Shade sails are an inexpensive way to block harmful UV rays from your patio space, and they help cool off the area! Shade sails take you one step closer to creating the perfect backyard getaway, but you may be worried about the technical aspects of bringing your dream to life. Installing them may seem intimidating, but you can complete the installation yourself with time and basic power tool knowledge. This DIY approach will also help you save on additional professional installation costs.
We created a brief how-to guide for installing your shade sail that comes with a few tips and tricks you may not have considered to get you on the right path. Remember that there are various ways to hang your shade sail based on the location and size, offering excellent installation flexibility and making it easier for you to choose the methods that are the best fit for you.
As we mentioned, there are many ways to hang a shade sail, resulting in a range of tools and hardware depending on the method you choose. You can review our list below for the most common tools and hardware pieces.
Rope is included with the purchase of our shade sail, shade sail hardware kits are sold separately in our store. If you are missing any other needed tools, you can rent them from most large hardware stores.
Many customers plan to use the side of their house, outbuilding, fence or garden wall for some of their fixing points and then where needed they supplement with posts or poles.
Posts and poles come in a variety of styles, and it is important to ensure that your chosen post is up to the job. Thin posts can bend or snap under the weight of a shade sail. The sail itself needs to be supported, and extra stress will be placed on the poles if the wind blows or if rain falls.
Square, wooden, fence like posts or round, wooden poles can all be purchased from your local wood merchants or DIY store. A diameter of 125mm for round and 125mm x 125mm for a square one would seem like a reasonable minimum width. To be very secure, most posts require a hole in the ground to be dug and a mix of gravel and concrete laid to support the pole securely in place and avoid movement.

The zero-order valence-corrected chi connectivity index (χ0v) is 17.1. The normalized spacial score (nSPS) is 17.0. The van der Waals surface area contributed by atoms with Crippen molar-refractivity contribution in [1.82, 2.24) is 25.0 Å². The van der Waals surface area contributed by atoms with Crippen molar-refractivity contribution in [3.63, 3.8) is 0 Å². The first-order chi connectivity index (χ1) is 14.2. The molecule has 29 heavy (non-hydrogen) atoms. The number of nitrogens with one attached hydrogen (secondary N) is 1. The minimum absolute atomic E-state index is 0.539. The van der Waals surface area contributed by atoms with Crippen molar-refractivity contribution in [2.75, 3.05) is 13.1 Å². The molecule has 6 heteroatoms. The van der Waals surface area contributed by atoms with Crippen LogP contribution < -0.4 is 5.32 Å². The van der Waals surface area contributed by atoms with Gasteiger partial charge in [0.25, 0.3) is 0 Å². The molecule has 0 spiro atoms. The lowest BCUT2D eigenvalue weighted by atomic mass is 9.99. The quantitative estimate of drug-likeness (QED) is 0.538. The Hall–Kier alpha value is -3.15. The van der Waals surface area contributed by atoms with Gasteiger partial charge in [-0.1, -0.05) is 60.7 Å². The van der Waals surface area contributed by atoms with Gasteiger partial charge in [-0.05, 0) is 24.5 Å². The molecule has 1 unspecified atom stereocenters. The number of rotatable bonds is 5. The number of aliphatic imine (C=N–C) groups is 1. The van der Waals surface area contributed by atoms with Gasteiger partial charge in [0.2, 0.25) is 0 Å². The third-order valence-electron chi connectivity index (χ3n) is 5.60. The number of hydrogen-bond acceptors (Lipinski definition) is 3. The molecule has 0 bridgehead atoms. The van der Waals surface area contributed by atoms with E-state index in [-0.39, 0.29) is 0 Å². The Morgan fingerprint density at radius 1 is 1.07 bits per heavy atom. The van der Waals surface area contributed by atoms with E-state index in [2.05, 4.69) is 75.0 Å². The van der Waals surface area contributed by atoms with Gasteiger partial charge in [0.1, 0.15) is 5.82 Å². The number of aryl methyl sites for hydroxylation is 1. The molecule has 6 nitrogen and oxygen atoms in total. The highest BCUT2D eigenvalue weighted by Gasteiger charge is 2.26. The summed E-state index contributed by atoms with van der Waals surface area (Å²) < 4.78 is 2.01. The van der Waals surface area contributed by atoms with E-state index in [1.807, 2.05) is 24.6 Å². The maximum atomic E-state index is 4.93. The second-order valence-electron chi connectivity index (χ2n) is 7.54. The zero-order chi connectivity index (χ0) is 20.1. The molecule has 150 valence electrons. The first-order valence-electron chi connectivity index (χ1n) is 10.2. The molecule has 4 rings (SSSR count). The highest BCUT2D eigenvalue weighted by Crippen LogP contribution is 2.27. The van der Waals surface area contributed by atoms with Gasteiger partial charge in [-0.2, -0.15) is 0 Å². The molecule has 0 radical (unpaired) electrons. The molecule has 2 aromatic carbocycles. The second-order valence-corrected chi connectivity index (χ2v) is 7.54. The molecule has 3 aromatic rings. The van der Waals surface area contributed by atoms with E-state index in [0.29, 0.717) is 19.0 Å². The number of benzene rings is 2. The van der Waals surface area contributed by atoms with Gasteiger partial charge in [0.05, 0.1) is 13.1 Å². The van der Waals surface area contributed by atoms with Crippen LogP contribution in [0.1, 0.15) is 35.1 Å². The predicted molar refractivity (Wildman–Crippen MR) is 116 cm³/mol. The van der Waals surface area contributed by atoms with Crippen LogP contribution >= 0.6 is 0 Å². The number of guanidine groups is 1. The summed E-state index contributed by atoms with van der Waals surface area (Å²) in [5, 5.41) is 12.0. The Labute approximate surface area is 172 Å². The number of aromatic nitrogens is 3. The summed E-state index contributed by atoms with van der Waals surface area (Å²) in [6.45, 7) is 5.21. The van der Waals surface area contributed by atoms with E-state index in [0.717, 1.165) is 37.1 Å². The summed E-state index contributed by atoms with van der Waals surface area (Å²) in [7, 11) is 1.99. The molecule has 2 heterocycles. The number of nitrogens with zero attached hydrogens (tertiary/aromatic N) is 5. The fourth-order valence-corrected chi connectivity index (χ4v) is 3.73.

Other ideas, which you would need to investigate and use at your own risk (as we haven't tested them – please note!) is to get some bolt down metal plates which your post can fit into – this might work if you want to secure directly to stone-ground or patio. Another idea might be to look into some of the fence post spikes that are on the market, installing at a slight angle away from the sail or using ratchet tie-down straps may help support the posts if the spikes are subject to a bit of movement. Either way with both these alternative options you will need to consider whether they will be strong enough to take any pull from the sail.
There are two important measurements when installing a shade sail. First, installation height, and second, the distance between the fitments.
The distance between the fitments should match the size of your sail . Adjustments can be made to a certain degree with the type and amount of fitments and/rope you decide to use, but the closer you can get to the right size, the better.
The height of the posts will also play a factor. Remember that you must install your sail at an angle of 20-30 degrees, depending on the size of your sail, to allow any rain water to run off. Where some posts are higher than others, a diagonal line will be involved which will change the length of your measurement.
Attach each pad eye using appropriate screws and anchors as needed at the marked anchor points identified in the previous step. Verify each one is level and secure before moving on to the next.
Carefully unwrap your sail and without dragging it along the ground, and also ensure that the seams are facing down. Open it up and start to hook each D ring onto your chosen fitments. The sails have curved sides for pull and tension, so as you install each corner, you may notice it becomes increasingly more challenging to attach; this is entirely normal. Shade sails must be very taut to avoid damage during high winds and inclement weather. You may need to run a rope through the sails corner hardware and the pad eye to help you pull the sail into position. Note: If the shade sail doesn't reach each pad eye, you may need to implement chain links or steel cable to make up the difference where needed.
Once each corner is securely attached, you will need to tighten each turnbuckle a few turns at a time to get even tension all around the shade sail. Once the tensioning is complete, the shade sail should have little to no wrinkles in the fabric and should not sag in the middle.
Sit back and enjoy the shade! After all your hard work and the time you invested, you should feel accomplished.